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In the last episode we implemented a request to
/signup using a Sails blueprint action. The default blueprint create action is fine but I really don’t want to save passwords in clear text and I also want to generate a gravatar for each user. Let’s overwrite the blueprint create action with our own signup action. This will also let me introduce a new concept to the Sails community — node machines.
So let’s head back to the editor and open up the UserController.js file. I’m going to create an empty signup action here:
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Now, let’s navigate your browser to node-machine.org which is kind of the mothership of node-machine information. The first thing to understand is that machines are built on the existing and very powerful node module framework. Second, the node-machine specification and the machines located at nodemachine.org are completely open source and MIT licensed. Third, machines are packaged up in something called a machinepack that can be required just like any other node module from npm. So, I’ll show you how to create node-machines in future screencasts, for now, we’ll be consumers of a couple of them.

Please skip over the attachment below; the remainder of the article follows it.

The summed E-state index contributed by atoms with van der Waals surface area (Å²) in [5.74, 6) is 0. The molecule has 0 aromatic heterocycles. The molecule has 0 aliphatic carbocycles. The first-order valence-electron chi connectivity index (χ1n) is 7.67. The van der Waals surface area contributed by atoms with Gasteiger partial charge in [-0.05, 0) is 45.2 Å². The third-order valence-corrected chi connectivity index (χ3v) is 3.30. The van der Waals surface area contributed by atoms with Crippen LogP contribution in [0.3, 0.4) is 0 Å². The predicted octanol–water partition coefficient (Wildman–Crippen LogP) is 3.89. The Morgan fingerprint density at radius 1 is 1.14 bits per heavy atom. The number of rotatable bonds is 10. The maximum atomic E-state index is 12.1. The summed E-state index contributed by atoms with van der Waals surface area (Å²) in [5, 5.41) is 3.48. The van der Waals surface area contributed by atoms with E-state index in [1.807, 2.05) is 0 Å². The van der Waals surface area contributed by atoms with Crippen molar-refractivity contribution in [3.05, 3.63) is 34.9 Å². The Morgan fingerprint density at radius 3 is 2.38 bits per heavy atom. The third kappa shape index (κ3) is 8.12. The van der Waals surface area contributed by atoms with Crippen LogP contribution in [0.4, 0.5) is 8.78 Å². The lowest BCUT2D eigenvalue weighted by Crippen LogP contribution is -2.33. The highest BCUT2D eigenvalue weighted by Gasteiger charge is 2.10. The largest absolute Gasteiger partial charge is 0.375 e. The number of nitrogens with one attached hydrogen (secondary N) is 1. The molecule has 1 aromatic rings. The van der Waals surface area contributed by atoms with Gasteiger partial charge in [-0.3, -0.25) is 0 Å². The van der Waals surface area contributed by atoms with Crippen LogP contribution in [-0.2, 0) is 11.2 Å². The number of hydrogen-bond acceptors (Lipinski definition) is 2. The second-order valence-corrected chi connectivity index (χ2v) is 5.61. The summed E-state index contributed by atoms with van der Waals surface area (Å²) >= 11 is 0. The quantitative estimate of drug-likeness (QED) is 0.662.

I know I want to encrypt passwords so let’s browse the existing machinepacks. So here’s one called passwords. And there’s a machine called encryptPassword that looks kind of interesting. With machines you know exactly what inputs you can use and exactly what you’ll get out from the exits. I’m just going to copy the example usage here and paste it into my signup action. I’ll also move my existing response to the success exit of the machine.
I’m also going to move our response into the success exit. Finally, I’ll grab the password as an input to the machine from a request parameter and if there’s an error I’ll let Sails handle it with res,negotiate and respond with the error. I’m also going to change the default result arguent to a more meaningful name like encrypted password.